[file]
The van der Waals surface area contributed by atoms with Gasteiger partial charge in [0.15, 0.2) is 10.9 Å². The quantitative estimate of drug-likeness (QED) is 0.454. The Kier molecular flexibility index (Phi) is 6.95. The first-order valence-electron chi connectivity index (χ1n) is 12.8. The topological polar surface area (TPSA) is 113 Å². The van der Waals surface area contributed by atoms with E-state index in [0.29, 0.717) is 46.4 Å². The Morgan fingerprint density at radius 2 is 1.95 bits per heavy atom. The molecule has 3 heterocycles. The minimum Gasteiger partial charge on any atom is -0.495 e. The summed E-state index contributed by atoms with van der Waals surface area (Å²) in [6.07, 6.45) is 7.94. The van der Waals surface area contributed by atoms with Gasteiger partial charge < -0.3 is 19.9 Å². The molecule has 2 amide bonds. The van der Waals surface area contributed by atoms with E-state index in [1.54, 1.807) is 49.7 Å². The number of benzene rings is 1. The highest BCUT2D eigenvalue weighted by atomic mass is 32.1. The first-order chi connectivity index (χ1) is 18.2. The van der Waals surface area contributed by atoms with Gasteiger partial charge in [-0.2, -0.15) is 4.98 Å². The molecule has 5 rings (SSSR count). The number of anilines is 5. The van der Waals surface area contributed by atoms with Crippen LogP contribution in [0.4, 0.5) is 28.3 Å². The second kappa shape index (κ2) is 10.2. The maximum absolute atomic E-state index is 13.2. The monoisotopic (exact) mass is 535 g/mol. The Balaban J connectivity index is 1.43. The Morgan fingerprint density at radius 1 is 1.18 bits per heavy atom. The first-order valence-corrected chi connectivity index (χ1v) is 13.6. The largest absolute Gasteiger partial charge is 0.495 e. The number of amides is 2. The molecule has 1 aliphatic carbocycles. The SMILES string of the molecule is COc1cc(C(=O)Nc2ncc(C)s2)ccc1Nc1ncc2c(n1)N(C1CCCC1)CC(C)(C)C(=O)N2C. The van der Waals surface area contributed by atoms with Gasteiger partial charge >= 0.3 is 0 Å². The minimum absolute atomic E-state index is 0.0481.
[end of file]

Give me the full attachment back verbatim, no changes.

The van der Waals surface area contributed by atoms with Gasteiger partial charge in [0.15, 0.2) is 10.9 Å². The quantitative estimate of drug-likeness (QED) is 0.454. The Kier molecular flexibility index (Phi) is 6.95. The first-order valence-electron chi connectivity index (χ1n) is 12.8. The topological polar surface area (TPSA) is 113 Å². The van der Waals surface area contributed by atoms with E-state index in [0.29, 0.717) is 46.4 Å². The Morgan fingerprint density at radius 2 is 1.95 bits per heavy atom. The molecule has 3 heterocycles. The minimum Gasteiger partial charge on any atom is -0.495 e. The summed E-state index contributed by atoms with van der Waals surface area (Å²) in [6.07, 6.45) is 7.94. The van der Waals surface area contributed by atoms with Gasteiger partial charge < -0.3 is 19.9 Å². The molecule has 2 amide bonds. The van der Waals surface area contributed by atoms with E-state index in [1.54, 1.807) is 49.7 Å². The number of benzene rings is 1. The highest BCUT2D eigenvalue weighted by atomic mass is 32.1. The first-order chi connectivity index (χ1) is 18.2. The van der Waals surface area contributed by atoms with Gasteiger partial charge in [-0.2, -0.15) is 4.98 Å². The molecule has 5 rings (SSSR count). The number of anilines is 5. The van der Waals surface area contributed by atoms with Crippen LogP contribution in [0.4, 0.5) is 28.3 Å². The second kappa shape index (κ2) is 10.2. The maximum absolute atomic E-state index is 13.2. The monoisotopic (exact) mass is 535 g/mol. The Balaban J connectivity index is 1.43. The Morgan fingerprint density at radius 1 is 1.18 bits per heavy atom. The first-order valence-corrected chi connectivity index (χ1v) is 13.6. The largest absolute Gasteiger partial charge is 0.495 e. The number of amides is 2. The molecule has 1 aliphatic carbocycles. The SMILES string of the molecule is COc1cc(C(=O)Nc2ncc(C)s2)ccc1Nc1ncc2c(n1)N(C1CCCC1)CC(C)(C)C(=O)N2C. The van der Waals surface area contributed by atoms with Gasteiger partial charge >= 0.3 is 0 Å². The minimum absolute atomic E-state index is 0.0481.